Belly dancing troupe Read My Hips is telling a story of hope and inspiration as they raise money to help the Royal Alexandra Hospital Foundation purchase a da Vinci Robotic Surgical System for the Lois Hole Hospital for Women.
The da Vinci Robotic Surgical System is a less invasive operating system that can be used on women needing surgery for uterine, cervical and ovarian cancers.
Edmonton already has one operating system, however, it’s open to women only one day a week; it’s mainly used by the urology team for men’s health.
Time constraints are set by the number of staff trained to use the machine in the fields of oncology and gynecology as well as the amount of funding allocated to women’s health.
“The need is there for us to have this second, dedicated machine. It’s kind of a milestone for our city to get this,” said Elise Cerny, director of communications at the Lois Hole Hospital for Women.
“Once they have access to it on a full-time basis they’re going to be able to do more surgeries and complex procedures down the road,” she added.
Sharon Liddle, a member of Read My Hips, saw the efforts to raise the $3 million needed for the new machine on the TV news six months ago and knew she had to get involved.
“This is something I believe in,” said Liddle. “It’s a project I could take on and do something for.”
“If I could make a significant contribution just by spreading the word I wanted to do that,” she added.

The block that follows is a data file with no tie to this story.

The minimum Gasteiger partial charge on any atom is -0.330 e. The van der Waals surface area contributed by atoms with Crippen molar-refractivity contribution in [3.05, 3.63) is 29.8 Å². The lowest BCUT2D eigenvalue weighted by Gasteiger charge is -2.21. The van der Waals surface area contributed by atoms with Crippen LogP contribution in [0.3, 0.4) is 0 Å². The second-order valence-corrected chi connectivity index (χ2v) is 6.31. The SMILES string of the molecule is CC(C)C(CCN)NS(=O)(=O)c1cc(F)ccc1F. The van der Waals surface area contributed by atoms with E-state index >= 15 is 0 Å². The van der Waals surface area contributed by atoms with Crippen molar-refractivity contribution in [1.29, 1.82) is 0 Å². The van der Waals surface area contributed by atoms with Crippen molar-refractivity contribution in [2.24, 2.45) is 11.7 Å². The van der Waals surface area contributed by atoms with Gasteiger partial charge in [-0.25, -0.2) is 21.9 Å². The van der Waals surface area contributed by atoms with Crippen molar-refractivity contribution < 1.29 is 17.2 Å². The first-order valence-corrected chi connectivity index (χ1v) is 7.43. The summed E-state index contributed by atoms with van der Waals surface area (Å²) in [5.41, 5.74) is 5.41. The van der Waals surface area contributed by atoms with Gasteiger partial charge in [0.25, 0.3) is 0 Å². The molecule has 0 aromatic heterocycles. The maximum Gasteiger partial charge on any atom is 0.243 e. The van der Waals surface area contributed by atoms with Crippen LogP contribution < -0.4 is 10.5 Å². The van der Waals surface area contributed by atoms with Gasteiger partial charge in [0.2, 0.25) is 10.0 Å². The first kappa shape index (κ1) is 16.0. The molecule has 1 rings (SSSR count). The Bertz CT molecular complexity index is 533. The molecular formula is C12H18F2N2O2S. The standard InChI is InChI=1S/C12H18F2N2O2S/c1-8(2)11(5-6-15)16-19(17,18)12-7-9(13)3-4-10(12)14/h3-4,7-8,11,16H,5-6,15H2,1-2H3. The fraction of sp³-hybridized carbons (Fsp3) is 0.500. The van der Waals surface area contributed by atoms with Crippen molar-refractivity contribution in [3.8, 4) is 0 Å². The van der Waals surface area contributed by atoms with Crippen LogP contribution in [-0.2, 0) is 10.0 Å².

After seeing the Royal Alexandra Hospital Foundation’s cause on the news. Liddle used Facebook as her stage and collected her own donation pot, which she sent to Sharlene Rutherford, vice-president of the Royal Alexandra Hospital Foundation.
“I’ve just kind of taken this on as my own personal passion,” said Liddle.
Read My Hips is hosting a halfa — meaning party — event Sept. 28 at the Ponoka Kinsmen Community Centre. The night includes cocktails and dinner, a silent auction and belly dancing entertainment; compete with Read My Hips and four professional dancers.
The da Vinci Robotic Surgical System offers several benefits to women, including, due to the less invasive procedure, a decrease in both recovery time and complications with fertility due to scarring.
“I think the biggest advantage is that the surgery is so much less invasive,” said Liddle.
So far the Royal Alexandra Hospital Foundation has raised $1 million for the machine that would be the first in Canada solely dedicated to women’s health.
At the Royal Alexandra Hospital a 22-year-old woman with cervical cancer underwent surgery with the system and it was able to keep enough of her cervix intact that she still has a high chance of having children.
“It’s more than just a robot it’s also a huge benchmark for women’s health . . . Women’s health is important and front and center,” said Cerny.
In London, Ont. the operating system was also used in a kidney transplant procedure; the woman recovered in three days, says Liddle.
“We want this to be the best hospital in Canada; that’s the vision, that’s the goal,” said Cerny.